11-hour power outage at Atlanta airport grounds thousands of flights
- A power outage at Atlanta's Hartfield-Jackson International Airport led to the cancellation of more than 1,000 flights and passengers being stuck in planes and at terminals for hours.
- The 11-hour outage at the world's busiest airport was caused by a fire at an underground electrical facility owned by Georgia Power, the company said in a news release. Power was restored to the airport around midnight on Sunday.
- The outage triggered criticism for Georgia Power on social media, with observers, including a former U.S. Transportation Secretary, questioning why a backup power source was not activated for the airport.
With millions of travelers gearing up for the winter holiday rush, the world's busiest airport was plunged into darkness on Sunday, stranding hundreds of passengers in landed planes and disrupting travel across the United States.
A fire at a Georgia Power underground facility resulted in 1,180 flights canceled at the airport, a frequent layover point for flights connecting across the country. More than 400 flights are reportedly canceled on Monday as well.
The fire began after 12:30 p.m. on Sunday in one of the underground tunnels that houses the airport's electric system, Georgia Power officials said on Sunday. The fire resulted in a full outage at the airport shortly after 1 p.m.
The outage sparked criticism from many travelers on social media, including former Transportation Secretary Anthony Foxx, who questioned why a backup power system was not deployed:
Total and abject failure here at ATL Airport today. I am stuck on @delta flight, passengers and crew tolerating it. But there is no excuse for lack of workable redundant power source. NONE! #atlairport #delta— anthonyfoxx (@anthonyfoxx) December 17, 2017
The airport does, in fact, have a backup power system, but the utility said the underground fire damaged equipment that could trigger its activation.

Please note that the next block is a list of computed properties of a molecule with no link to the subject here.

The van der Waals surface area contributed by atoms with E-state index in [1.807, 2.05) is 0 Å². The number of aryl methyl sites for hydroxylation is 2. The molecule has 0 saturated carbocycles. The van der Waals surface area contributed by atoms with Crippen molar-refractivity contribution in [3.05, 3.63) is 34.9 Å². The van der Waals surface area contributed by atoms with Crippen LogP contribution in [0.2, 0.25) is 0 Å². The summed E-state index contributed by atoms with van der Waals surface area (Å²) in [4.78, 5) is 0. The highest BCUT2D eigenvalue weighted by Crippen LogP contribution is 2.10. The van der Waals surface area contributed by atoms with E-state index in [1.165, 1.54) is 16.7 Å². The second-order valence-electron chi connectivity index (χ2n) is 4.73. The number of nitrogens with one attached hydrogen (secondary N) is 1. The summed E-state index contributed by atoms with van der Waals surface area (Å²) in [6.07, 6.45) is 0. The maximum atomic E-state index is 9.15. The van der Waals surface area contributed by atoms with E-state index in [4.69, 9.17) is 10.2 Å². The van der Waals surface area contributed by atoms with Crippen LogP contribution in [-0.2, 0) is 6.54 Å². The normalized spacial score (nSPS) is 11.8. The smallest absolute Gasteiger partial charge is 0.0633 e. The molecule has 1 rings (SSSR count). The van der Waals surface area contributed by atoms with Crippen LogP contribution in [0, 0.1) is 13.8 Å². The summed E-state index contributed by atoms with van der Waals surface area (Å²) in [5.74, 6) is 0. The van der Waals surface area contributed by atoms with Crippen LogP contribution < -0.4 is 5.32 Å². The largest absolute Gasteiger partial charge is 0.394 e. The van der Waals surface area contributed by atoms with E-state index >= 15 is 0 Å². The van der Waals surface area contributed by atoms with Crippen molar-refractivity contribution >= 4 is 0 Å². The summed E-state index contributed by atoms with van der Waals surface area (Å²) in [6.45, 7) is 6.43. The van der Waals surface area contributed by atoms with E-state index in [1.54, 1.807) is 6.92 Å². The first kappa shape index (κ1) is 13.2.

"[A] piece of Georgia Power switchgear located in the underground electrical facility could have failed and started a fire," the company said in a statement. "This fire was located adjacent to redundant circuit cables and switching mechanisms serving the airport and those cables were damaged, resulting in the outage and loss of redundant service methods."
The airport outage comes amid an enhanced focus on power sector resilience from federal and state officials across the country. This fall, the Department of Energy proposed a controversial power market rule that would subsidize coal and nuclear plants with extended fuel supplies. It is currently under consideration at the Federal Energy Regulatory Commission.
Many energy analysts say the plan would do little to enhance the resilience of the power system, as the vast majority of outages result from issues with transmission and distribution grid infrastructure, not the fuel supplies of plants. They argue more durable grid infrastructure and the use of more distributed generation resources and microgrids would do more to help the grid bounce back from outages.
The outage is another black eye for Southern Co., the parent company of Georgia Power and owner of utilities across the South. Earlier this year, the company abandoned work on a high-profile clean coal project, and Georgia regulators will meet this week to decide whether the utility can finish work on a long-delayed nuclear project.
The utility said it is still working to determine the cause of the airport fire, which also damaged substations serving the airport.
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